Recommendations: Employ ATF as a small arms cleaning agent, and follow with 20 weight synthetic motor oil as a lubricant. Until a commonly available alternate copper solvent is identified, employ a commonly available commercial copper solvent such as Hoppe’s Number 9 on firearms intended for a high degree of accuracy.

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            • #7
              Okay, get out the soapbox, here I go again. jefferson101's corrosive ammo speech, take #9. And this will be the short version.

              Corrosive ammo is corrosive because the combustion of some elements in the powder or primer (normally the primer, if you aren't shooting black powder or earlier forms of cordite) produces various nitrate salts when burned.

              Salts, as we all know, are hygroscopic, which means that they attract and concentrate moisture from the air. This is bad juju in a firearm, because moisture causes rust.

              Thus, to keep your firearms from rusting up, one must remove those salts. Salts do not dissolve in oil. They do, however, get trapped in it.

              So, in order to remove the salts, one must pretty much remove any and all oil from any portion of the firearm that was exposed to the propellant.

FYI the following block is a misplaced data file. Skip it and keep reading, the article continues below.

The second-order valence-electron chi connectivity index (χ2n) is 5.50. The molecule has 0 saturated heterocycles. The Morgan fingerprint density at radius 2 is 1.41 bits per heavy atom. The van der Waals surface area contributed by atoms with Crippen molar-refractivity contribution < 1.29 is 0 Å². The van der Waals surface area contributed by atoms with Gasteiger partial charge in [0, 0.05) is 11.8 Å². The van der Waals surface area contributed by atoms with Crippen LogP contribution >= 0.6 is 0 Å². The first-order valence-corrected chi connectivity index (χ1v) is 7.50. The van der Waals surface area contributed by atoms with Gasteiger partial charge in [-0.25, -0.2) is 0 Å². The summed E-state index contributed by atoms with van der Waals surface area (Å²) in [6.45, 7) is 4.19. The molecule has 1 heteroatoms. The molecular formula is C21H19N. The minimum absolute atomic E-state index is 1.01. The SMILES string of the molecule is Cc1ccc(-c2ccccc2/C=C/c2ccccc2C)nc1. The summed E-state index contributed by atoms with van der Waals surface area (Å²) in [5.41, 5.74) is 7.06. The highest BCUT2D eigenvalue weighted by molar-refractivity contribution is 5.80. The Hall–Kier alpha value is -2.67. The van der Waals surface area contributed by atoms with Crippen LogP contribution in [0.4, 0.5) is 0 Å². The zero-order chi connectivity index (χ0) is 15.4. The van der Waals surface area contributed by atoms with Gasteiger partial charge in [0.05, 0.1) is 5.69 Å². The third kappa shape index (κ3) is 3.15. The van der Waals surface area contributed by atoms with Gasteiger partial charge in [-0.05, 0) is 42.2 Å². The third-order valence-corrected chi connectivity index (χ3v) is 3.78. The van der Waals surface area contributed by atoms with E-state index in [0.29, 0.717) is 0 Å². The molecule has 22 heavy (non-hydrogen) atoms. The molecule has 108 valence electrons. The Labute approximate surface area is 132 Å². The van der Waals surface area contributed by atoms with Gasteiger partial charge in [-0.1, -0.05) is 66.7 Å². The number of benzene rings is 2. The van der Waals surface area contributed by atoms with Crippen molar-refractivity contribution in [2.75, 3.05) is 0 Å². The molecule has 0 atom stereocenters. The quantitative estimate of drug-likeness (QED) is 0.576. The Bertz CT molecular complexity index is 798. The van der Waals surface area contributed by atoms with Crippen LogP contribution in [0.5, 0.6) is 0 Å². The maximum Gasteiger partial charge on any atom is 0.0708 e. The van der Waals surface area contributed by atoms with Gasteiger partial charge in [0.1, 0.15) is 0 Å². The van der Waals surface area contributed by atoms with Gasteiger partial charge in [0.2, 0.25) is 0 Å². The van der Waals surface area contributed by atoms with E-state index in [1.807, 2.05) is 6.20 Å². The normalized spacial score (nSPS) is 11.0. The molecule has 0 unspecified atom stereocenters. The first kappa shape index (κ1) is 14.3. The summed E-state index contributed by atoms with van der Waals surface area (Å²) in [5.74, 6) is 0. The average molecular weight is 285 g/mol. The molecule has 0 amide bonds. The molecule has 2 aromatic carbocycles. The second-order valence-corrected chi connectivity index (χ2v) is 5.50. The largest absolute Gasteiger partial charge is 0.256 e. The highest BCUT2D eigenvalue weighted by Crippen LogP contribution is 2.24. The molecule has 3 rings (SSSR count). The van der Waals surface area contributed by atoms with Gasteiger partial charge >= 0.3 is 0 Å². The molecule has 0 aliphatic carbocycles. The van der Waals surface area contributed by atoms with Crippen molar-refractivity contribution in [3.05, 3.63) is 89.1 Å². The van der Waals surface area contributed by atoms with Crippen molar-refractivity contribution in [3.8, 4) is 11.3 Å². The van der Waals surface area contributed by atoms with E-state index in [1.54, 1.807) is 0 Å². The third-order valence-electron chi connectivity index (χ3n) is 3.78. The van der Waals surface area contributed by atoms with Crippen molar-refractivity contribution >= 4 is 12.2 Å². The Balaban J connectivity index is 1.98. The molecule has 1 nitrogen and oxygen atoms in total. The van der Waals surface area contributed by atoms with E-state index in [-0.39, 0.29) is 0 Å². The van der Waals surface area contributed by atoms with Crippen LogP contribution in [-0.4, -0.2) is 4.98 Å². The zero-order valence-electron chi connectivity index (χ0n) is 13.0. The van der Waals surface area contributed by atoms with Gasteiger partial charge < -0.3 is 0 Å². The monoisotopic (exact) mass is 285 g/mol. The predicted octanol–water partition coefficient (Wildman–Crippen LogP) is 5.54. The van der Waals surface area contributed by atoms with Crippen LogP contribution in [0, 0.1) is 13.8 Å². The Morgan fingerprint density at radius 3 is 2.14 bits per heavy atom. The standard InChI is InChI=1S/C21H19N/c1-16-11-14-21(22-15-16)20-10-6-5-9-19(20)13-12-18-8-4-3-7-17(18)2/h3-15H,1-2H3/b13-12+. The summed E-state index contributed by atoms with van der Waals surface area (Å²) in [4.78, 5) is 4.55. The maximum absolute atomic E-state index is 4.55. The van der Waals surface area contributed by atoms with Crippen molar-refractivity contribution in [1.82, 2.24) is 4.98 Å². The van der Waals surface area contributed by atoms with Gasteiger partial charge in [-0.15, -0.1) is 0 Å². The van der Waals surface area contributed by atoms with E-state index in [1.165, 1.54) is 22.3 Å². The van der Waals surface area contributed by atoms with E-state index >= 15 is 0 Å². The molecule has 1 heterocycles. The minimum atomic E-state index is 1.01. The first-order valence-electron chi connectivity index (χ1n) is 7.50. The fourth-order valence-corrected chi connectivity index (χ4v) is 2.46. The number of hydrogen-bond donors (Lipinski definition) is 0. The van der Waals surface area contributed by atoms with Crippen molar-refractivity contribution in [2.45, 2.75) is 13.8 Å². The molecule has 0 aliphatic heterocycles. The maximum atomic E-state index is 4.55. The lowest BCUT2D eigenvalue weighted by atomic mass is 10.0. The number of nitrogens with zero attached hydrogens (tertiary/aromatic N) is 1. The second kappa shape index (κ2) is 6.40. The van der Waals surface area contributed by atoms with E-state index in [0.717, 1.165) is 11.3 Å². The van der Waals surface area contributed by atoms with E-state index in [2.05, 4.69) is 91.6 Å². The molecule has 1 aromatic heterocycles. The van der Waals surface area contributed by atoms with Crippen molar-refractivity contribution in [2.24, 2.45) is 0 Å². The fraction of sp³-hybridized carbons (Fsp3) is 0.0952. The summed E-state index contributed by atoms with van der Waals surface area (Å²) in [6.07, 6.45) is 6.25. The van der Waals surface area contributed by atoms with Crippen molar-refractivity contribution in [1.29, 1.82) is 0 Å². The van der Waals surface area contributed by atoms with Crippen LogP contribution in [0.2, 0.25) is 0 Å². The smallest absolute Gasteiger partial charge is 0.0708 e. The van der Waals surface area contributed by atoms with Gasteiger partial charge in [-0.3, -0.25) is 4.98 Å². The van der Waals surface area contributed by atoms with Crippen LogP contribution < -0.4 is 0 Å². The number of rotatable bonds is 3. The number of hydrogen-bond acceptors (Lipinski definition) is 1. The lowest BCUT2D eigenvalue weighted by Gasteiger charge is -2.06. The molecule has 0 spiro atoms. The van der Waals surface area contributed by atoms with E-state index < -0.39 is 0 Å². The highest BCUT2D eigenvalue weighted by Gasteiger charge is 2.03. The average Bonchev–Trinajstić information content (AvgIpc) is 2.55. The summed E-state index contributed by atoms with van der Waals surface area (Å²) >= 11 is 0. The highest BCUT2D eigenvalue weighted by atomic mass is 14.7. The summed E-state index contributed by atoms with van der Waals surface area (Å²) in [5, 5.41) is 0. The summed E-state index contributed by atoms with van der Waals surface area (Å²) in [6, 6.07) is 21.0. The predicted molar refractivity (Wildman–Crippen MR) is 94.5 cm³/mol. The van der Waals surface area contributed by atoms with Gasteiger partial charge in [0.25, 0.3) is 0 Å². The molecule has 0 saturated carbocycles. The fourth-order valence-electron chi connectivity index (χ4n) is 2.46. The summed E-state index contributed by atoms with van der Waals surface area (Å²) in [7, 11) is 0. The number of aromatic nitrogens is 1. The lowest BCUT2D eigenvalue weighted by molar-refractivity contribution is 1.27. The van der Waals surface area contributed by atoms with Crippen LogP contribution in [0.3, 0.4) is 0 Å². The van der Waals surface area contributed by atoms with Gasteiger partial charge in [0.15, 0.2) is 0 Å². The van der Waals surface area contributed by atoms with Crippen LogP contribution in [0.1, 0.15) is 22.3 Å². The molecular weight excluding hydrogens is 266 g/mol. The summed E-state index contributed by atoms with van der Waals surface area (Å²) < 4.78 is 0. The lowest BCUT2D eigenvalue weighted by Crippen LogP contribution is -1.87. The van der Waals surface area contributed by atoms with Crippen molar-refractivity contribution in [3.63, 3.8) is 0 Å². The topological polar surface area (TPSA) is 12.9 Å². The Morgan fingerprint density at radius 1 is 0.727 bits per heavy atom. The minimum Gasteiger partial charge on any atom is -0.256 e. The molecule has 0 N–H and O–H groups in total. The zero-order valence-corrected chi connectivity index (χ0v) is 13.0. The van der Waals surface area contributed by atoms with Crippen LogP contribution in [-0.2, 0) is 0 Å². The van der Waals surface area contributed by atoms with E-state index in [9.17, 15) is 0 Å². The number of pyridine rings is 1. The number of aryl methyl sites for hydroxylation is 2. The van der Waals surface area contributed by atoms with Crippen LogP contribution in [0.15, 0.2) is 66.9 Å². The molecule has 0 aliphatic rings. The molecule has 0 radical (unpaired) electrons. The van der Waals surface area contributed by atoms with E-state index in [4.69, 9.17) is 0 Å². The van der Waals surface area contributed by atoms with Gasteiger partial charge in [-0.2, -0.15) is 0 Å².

Hot and soapy water does this. The heat and soap break up the oil, and the water dissolves and removes the salts. But unless you have oil dripping from your firearms after shooting, it's probably overkill for most available ammo, which only has corrosive primers.

              Windex, or any other ammonia based window cleaner, works like a bandit, because the ammonia attacks the oil as well or better than soap does, and the water in it dissolves the salts.

              Note that for a semi-auto weapon, one has to be thorough, and detail any and all surfaces that may have propellant deposits on them. That'd include gas pistons, springs, gas tubes, and whatever else. For a bolt action rifle, the bolt, chamber, and bore are about all you need to worry about.

              But Windex does work fine. I make about a half dozen passes through the bore and chamber with a couple of soaked patches, and then clean as normal. The bolt gets sloshed off with it, and if it's a semi, the gas piston and whatnot gets it too. So does the tube. And the vent hole. (Don't forget that area!)

              Patch it all dry, and then clean and oil.

              I've been doing it that way for 10 years or so now, and haven't rusted anything up yet.

              Alle Kunst ist umsunst Wenn ein Engel auf das Zundloch brunzet (All skill is in vain if an angel pisses down the touch-hole of your musket.) Old German Folk Wisdom.